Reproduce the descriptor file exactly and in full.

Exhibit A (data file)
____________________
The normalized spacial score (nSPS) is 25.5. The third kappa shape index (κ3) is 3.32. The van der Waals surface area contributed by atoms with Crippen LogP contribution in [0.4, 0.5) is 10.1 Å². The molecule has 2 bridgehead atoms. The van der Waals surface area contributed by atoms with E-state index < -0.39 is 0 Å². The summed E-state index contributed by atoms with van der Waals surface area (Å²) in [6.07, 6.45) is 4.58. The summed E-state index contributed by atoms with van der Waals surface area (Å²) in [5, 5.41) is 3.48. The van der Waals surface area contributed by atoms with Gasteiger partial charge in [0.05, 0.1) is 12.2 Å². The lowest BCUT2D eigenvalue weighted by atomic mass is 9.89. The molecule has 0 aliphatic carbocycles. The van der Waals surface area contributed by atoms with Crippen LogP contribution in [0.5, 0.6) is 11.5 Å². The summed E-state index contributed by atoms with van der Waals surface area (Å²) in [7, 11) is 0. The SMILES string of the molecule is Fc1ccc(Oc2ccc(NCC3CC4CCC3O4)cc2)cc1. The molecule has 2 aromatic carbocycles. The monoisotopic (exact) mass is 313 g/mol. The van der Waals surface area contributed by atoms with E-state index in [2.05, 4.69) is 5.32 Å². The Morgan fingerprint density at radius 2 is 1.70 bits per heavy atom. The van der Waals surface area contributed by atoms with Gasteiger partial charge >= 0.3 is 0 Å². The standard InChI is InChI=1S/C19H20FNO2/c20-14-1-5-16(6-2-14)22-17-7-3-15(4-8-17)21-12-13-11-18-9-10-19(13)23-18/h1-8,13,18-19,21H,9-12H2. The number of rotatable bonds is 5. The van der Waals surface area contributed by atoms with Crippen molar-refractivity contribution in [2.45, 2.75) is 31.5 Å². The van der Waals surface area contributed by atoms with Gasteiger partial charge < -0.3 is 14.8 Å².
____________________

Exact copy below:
The normalized spacial score (nSPS) is 25.5. The third kappa shape index (κ3) is 3.32. The van der Waals surface area contributed by atoms with Crippen LogP contribution in [0.4, 0.5) is 10.1 Å². The molecule has 2 bridgehead atoms. The van der Waals surface area contributed by atoms with E-state index < -0.39 is 0 Å². The summed E-state index contributed by atoms with van der Waals surface area (Å²) in [6.07, 6.45) is 4.58. The summed E-state index contributed by atoms with van der Waals surface area (Å²) in [5, 5.41) is 3.48. The van der Waals surface area contributed by atoms with Gasteiger partial charge in [0.05, 0.1) is 12.2 Å². The lowest BCUT2D eigenvalue weighted by atomic mass is 9.89. The molecule has 0 aliphatic carbocycles. The van der Waals surface area contributed by atoms with Crippen LogP contribution in [0.5, 0.6) is 11.5 Å². The summed E-state index contributed by atoms with van der Waals surface area (Å²) in [7, 11) is 0. The SMILES string of the molecule is Fc1ccc(Oc2ccc(NCC3CC4CCC3O4)cc2)cc1. The molecule has 2 aromatic carbocycles. The monoisotopic (exact) mass is 313 g/mol. The van der Waals surface area contributed by atoms with E-state index in [2.05, 4.69) is 5.32 Å². The Morgan fingerprint density at radius 2 is 1.70 bits per heavy atom. The van der Waals surface area contributed by atoms with Gasteiger partial charge >= 0.3 is 0 Å². The standard InChI is InChI=1S/C19H20FNO2/c20-14-1-5-16(6-2-14)22-17-7-3-15(4-8-17)21-12-13-11-18-9-10-19(13)23-18/h1-8,13,18-19,21H,9-12H2. The number of rotatable bonds is 5. The van der Waals surface area contributed by atoms with Crippen molar-refractivity contribution in [2.45, 2.75) is 31.5 Å². The van der Waals surface area contributed by atoms with Gasteiger partial charge < -0.3 is 14.8 Å².